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dc.contributor.authorPajevic, Marija
dc.description.abstractAlthough low resting heart rate is often cited as “the best-replicated biological correlate” of antisocial behaviour, this association remains unexplained. Several theoretical explanations have been proposed throughout the years, but they have been mostly based on unfounded and questionable assumptions. Amongst these, fearlessness and stimulation-seeking hypotheses have gained ground and become well established in the literature, despite the fact that they have been subjected to scarce empirical verifications yielding mixed results. Therefore, employing situational action theory as a theoretical framework, a new explanatory model of the relationship between low heart rate and crime was developed. It was argued that heart rate cannot be a cause of crime, but only a marker of a cause of crime. Specifically, it was hypothesised that a person’s crime propensity would fully mediate the link between heart rate and crime. In order to test the crime propensity model and compare its efficiency against the fearlessness and stimulation-seeking hypotheses, the Cambridge adolescent behaviour study was conducted. It set out to explore the mechanism underlying the heart rate-crime association in a sample of 487 adolescents recruited from 14 schools in England. Participants completed self-report measures of stimulation-seeking, fearlessness, crime propensity, and criminal behaviour, and their heart rate was measured at rest and in response to a stressor. Crime involvement was significantly associated only with heart rate reactivity, whereas the link with resting heart rate was non-significant. Out of the three models with fearlessness, stimulation-seeking, and crime propensity as potential mediators, only crime propensity fully mediated the link between heart rate reactivity and crime, rendering the direct effect of heart rate reactivity on crime non-significant. Therefore, the empirical results supported the newly developed crime propensity model and highlighted the benefits of replacing the prevalent risk factor approach in (biosocial) criminology with an analytical approach that aims to explain what causes crime and how, and, equally importantly, what cannot cause crime.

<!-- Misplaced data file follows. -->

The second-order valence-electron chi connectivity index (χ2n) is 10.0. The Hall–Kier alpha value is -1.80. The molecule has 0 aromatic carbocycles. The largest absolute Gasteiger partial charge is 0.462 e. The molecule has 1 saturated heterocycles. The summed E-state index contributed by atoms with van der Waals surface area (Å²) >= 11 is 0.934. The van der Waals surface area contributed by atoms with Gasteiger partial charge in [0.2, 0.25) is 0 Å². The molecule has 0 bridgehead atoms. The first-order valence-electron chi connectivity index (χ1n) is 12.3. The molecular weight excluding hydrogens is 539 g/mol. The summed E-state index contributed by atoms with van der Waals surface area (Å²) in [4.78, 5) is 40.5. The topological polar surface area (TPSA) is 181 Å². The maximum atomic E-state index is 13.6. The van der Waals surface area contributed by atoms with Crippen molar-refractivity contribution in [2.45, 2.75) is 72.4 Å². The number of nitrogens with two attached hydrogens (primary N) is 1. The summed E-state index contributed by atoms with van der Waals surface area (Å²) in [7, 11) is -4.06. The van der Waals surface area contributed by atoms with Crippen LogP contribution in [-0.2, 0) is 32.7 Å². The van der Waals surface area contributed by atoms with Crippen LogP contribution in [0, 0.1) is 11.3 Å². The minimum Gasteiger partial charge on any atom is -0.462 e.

dc.description.sponsorshipCambridge Trust (Cambridge International Scholarship)
dc.rightsAll Rights Reserved
dc.subjectheart rate
dc.subjectsituational action theory
dc.titleLow Heart Rate and Crime: Exploring the Link From an Analytical Perspective
dc.type.qualificationnameDoctor of Philosophy (PhD)
dc.publisher.institutionUniversity of Cambridge
dc.type.qualificationtitlePhD in Criminology
cam.supervisorTreiber, Kyle

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